China vs. Zambia (Group F) 4 a.m. ET TBA
Sweden vs. Australia (Group G) 4:30 a.m. NBC Sports Network
Japan vs. Great Britain (Group E) 6:30 a.m. ET TBA
Netherlands vs. Brazil (Group F) 7 a.m. ET TBA
New Zealand vs. United States 7:30 a.m. NBC Sports Network and Telemundo

July 27

Event Time Channel
Sweden vs. New Zealand (Group G)

4 a.m. ET

TBA
United States v Australia (Group G) 4 a.m. ET USA
Chile vs. Japan (Group E) 7 a.m. ET TBA
Canada vs. Great Britain (Group E) 7 a.m. ET TBA
Brazil vs. Zambia (Group F) 7:30 a.m. ET Telemundo
Netherlands vs. China (Group F)

7:30 a.m. ET

TBA

July 30

Event Time Channel
Women’s quarterfinals one 4 a.m. ET NBC Sports Network
Women’s quarterfinals two 5 a.m. ET TBA
Women’s quarterfinals three 6 a.m. ET NBC Sports Network
Women’s quarterfinals four 7 a.m. ET TBA

August 2

Event Time Channel
Women’s semifinals one 4 a.m. ET USA
Women’s semifinals two 7 a.m. ET USA

August 5

Event Time Channel
Women’s bronze medal match 4 a.m. ET USA
Women’s gold medal match 10 p.m. ET USA

Men’s Olympic soccer schedule

Below, you can find a full schedule of men’s soccer matches announced for the Tokyo Olympics.

Games with TBA (to be announced) listed in the channel column do not have a broadcast network identified yet. It’s unclear if these games will end up being televised. We’ll update the schedule with additional times and channels as they are announced.

July 22

Event Time Channel
Egypt vs. Spain (Group C) 3:30 a.m. ET Olympic Channel, Universo
Mexico vs. France (Group A) 4 a.m. ET USA, Telemundo
New Zealand vs. South Korea (Group B) 4 a.m. ET NBC Sports Network
Cote d’Ivoire vs. Saudi Arabia (Group D) 4:30 a.m. ET Olympic Channel
Argentina vs. Australia (Group C) 6:30 a.m. ET Olympic Channel, Universo
Japan vs. South Africa (Group A) 7 a.m. ET NBC Sports Network
Honduras vs. Romania (Group B) 7 a.m. ET Olympic Channel
Brazil vs. Germany (Group D) 7:30 a.m. ET USA, Telemundo

July 25

Event Time Channel
Egypt vs. Argentina (Group C) 3:30 a.m. ET Telemundo
France vs. South Africa (Group A) 4 a.m. ET TBA
New Zealand vs. Honduras (Group B) 4 a.m. ET Universo
Brazil vs. Cote d’Ivoire (Group D) 4:30 a.m. ET NBC Sports Network
Australia vs. Spain (Group C) 6:30 a.m. ET NBC Sports Network, Universo
Japan vs. Mexico (Group A) 7 a.m. ET NBC Sports Network, Telemundo
Romania vs. South Korea (Group B) 7 a.m. ET TBA
Saudi Arabia vs. Germany (Group D) 7:30 a.m. ET TBA

July 28

Event Time Channel
Saudi Arabia vs. Brazil (Group D) 4 a.m. ET Universo
Germany vs. Cote d’Ivoire (Group D) 4 a.m. ET NBC Sports Network
Romania vs. New Zealand (Group B) 4:30 a.m. ET NBC Sports Network
South Korea vs. Honduras (Group B) 4:30 a.m. ET Telemundo
Australia vs. Egypt (Group C) 7 a.m. ET TBA
Spain vs. Argentina (Group C) 7 a.m. ET Universo
France vs. Japan (Group A) 7:30 a.m. ET

NBC Sports Network

South Africa vs. Mexico (Group A) 7:30 a.m. ET Telemundo

July 31

Event Time Channel
Men’s quarterfinals one 4 a.m. ET NBC Sports Network
Men’s quarterfinals two 5 a.m. ET TBA
Men’s quarterfinals three 6 a.m. ET TBA
Men’s quarterfinals four 7 a.m. ET USA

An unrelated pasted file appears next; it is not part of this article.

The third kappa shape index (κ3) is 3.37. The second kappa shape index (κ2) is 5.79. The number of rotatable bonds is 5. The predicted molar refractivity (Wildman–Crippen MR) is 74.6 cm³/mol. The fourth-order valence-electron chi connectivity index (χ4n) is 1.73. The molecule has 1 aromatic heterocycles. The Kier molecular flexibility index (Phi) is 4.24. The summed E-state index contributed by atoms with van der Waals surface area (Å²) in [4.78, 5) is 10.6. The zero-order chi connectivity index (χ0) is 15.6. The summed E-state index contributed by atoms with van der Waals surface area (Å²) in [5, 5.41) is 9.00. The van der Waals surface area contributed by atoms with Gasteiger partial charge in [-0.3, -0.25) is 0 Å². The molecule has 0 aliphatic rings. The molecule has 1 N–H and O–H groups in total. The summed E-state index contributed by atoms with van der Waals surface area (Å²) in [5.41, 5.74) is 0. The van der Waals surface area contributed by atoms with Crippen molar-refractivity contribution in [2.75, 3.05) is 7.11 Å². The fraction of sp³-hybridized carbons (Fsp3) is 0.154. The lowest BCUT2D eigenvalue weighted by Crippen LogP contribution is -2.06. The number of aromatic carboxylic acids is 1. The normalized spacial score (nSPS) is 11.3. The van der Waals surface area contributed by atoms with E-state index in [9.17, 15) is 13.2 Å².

August 3

Event Time Channel
Men’s semifinals one 4 p.m. ET NBC Sports Network
Men’s semifinals two 7 p.m. ET NBC Sports Network

August 6

Event Time Channel
Men’s bronze medal match 7 a.m. ET NBC Sports Network

August 7

Event Time Channel
Men’s gold medal match 7:30 a.m. ET NBC Sports Network
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The Olympic ban on Afro swim caps – and the backlash it has received – is a huge lesson for business leaders

Swimmer Alice Dearing photographed in a Soul Cap
The Soul Cap, which fits over Afros and thick hair, was banned by the international swimming federation. British Olympic swimmer Alice Dearing is a brand partner with Soul Cap.

  • Soul Cap tried to have its swim caps – which fit over Afros – approved for the 2021 summer Olympics.
  • The governing Olympic body rejected the request, saying it didn’t conform to the “natural” head.
  • Fortune 500 consultants explain why the decision is a teachable moment for other leaders.
  • See more stories on Insider’s business page.

Maritza McClendon, the first Black woman to make a US Olympic swim team and a 2004 Olympic silver medalist, vividly remembers the sound of her white teammates in high school and college laughing as she struggled to fit her thick, curly hair into her swim cap.

She’d laugh along with them, but inside, she had an awful, sinking feeling. It was one of many microaggressions she endured over the years.

To be Black and a swimmer, she said, is difficult. And a new ruling by the International Swimming Federation, or FINA, makes it even more difficult.

A company called Soul Cap recently tried to have its swim caps – which fit over Afros, locs, extensions, and thick hair – approved for the 2021 summer Tokyo Olympics. FINA rejected the product, saying the caps didn’t follow “the natural form of the head.” Following swift backlash, FINA is revisiting the ban.

In response to a request for comment, FINA pointed to its latest press release on the matter, which said the federation understood the “importance of inclusivity and representation,” and that it would be revisiting the decision at an undisclosed date. As of this writing, no formal announcement has been made.

“It’s just really disappointing,” McClendon said. “The Olympics is the C-suite of sports. What kind of message does this send? It excludes the diversity the sport so desperately needs.”

In addition to calling the ban “ridiculous” and “racist,” consultants who work with Fortune 500 companies on issues of diversity said FINA’s decision is a learning moment not only for Olympic leaders but also for business leaders.